The rebels oppose Yemen's close alliance with the United States and the government says they want to install an Islamist government.
''We renew our call to straying elements to surrender and hand in their weapons to the state,'' said Saleh in a televised speech marking the unity between northern and southern Yemen.
''We guarantee that they will receive a fair trial for committing war crimes against citizens and soldiers.'' Thousands of people have fled their homes in the latest bout of the conflict, which has been raging on and off since 2004.
Sunnis make up most of Yemen's 19 million people, and most of the rest belong to the Zaidi branch of Shi'ite Islam.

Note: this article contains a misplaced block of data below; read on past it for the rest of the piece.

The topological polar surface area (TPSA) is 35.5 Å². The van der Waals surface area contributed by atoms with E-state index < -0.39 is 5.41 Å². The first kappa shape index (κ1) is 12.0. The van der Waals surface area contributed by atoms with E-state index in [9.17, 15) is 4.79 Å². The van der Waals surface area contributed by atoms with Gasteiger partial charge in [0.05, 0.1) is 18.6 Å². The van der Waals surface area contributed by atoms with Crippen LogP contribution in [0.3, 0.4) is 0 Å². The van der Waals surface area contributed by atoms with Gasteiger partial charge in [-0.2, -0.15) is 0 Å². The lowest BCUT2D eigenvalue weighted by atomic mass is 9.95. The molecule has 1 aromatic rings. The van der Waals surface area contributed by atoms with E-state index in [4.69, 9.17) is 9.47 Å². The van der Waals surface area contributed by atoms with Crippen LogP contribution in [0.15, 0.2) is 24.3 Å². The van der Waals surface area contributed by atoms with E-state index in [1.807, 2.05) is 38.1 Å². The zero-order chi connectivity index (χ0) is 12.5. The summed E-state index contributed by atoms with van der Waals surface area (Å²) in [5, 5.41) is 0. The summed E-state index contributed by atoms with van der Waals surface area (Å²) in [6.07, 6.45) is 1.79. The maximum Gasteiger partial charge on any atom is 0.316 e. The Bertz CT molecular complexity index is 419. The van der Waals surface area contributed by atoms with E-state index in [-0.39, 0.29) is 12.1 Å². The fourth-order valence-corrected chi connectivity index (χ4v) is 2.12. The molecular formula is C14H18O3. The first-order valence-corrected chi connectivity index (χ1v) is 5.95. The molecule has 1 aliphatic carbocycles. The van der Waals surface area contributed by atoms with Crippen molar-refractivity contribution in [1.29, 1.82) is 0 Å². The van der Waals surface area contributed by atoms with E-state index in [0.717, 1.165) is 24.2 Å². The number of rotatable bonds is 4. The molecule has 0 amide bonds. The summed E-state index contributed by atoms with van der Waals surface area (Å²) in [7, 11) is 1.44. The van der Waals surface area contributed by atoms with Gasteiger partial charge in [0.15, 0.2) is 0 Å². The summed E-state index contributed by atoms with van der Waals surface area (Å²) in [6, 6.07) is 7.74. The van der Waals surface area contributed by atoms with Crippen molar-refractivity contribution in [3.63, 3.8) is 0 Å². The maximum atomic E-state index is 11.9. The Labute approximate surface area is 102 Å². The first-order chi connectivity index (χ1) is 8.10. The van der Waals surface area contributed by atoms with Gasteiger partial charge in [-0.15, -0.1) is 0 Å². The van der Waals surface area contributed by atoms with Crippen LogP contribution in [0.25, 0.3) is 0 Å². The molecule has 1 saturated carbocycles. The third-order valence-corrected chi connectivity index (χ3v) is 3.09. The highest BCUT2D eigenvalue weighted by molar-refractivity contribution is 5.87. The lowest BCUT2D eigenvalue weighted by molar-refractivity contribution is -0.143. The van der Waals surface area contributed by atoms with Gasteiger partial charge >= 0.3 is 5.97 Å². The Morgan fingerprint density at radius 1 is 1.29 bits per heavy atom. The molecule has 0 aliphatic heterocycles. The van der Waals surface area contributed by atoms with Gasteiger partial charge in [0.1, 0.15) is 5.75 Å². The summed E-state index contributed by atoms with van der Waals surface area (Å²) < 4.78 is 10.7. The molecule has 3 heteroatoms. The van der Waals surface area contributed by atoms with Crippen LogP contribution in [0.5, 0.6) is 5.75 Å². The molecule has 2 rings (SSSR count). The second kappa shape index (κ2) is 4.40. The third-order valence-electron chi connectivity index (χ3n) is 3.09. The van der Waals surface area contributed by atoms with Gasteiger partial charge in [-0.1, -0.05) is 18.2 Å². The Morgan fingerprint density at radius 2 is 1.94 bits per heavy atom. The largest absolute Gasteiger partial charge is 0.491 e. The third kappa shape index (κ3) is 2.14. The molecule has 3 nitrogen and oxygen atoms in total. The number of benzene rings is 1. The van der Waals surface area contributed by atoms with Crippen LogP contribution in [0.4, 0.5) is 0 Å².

The government of Sunni-dominated Yemen accuses the rebels, led by Abdul Malik al-Houthi, of seeking Islamist rule. The rebels say they are defending their villages against what they call government aggression.
Yemen, the ancestral homeland of al Qaeda leader Osama bin Laden, joined the US-led war on terrorism after the September. 11 attacks on US cities. Houthi's backers are not linked to al Qaeda.